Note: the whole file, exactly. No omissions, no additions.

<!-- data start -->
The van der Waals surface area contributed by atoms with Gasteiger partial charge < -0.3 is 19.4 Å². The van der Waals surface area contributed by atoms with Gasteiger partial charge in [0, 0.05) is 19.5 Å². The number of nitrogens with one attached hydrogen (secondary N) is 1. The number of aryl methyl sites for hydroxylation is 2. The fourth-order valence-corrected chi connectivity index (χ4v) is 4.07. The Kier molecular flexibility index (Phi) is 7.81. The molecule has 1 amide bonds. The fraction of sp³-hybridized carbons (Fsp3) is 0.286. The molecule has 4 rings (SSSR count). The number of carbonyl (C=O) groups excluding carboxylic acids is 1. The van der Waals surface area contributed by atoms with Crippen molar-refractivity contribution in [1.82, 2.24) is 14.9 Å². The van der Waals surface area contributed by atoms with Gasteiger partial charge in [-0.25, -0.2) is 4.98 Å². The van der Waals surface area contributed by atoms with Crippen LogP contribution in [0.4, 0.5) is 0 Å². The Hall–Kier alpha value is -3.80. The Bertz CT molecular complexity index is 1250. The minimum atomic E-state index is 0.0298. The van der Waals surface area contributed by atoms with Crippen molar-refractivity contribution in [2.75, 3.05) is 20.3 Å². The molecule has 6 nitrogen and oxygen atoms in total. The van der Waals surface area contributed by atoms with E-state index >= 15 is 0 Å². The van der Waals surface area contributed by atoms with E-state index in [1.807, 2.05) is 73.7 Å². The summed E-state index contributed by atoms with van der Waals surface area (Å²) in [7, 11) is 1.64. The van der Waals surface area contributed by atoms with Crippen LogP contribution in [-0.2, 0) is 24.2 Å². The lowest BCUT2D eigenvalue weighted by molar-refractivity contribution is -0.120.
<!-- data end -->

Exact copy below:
The van der Waals surface area contributed by atoms with Gasteiger partial charge < -0.3 is 19.4 Å². The van der Waals surface area contributed by atoms with Gasteiger partial charge in [0, 0.05) is 19.5 Å². The number of nitrogens with one attached hydrogen (secondary N) is 1. The number of aryl methyl sites for hydroxylation is 2. The fourth-order valence-corrected chi connectivity index (χ4v) is 4.07. The Kier molecular flexibility index (Phi) is 7.81. The molecule has 1 amide bonds. The fraction of sp³-hybridized carbons (Fsp3) is 0.286. The molecule has 4 rings (SSSR count). The number of carbonyl (C=O) groups excluding carboxylic acids is 1. The van der Waals surface area contributed by atoms with Crippen molar-refractivity contribution in [1.82, 2.24) is 14.9 Å². The van der Waals surface area contributed by atoms with Gasteiger partial charge in [-0.25, -0.2) is 4.98 Å². The van der Waals surface area contributed by atoms with Crippen LogP contribution in [0.4, 0.5) is 0 Å². The Hall–Kier alpha value is -3.80. The Bertz CT molecular complexity index is 1250. The minimum atomic E-state index is 0.0298. The van der Waals surface area contributed by atoms with Crippen molar-refractivity contribution in [2.75, 3.05) is 20.3 Å². The molecule has 6 nitrogen and oxygen atoms in total. The van der Waals surface area contributed by atoms with E-state index >= 15 is 0 Å². The van der Waals surface area contributed by atoms with E-state index in [1.807, 2.05) is 73.7 Å². The summed E-state index contributed by atoms with van der Waals surface area (Å²) in [7, 11) is 1.64. The van der Waals surface area contributed by atoms with Crippen LogP contribution in [-0.2, 0) is 24.2 Å². The lowest BCUT2D eigenvalue weighted by molar-refractivity contribution is -0.120.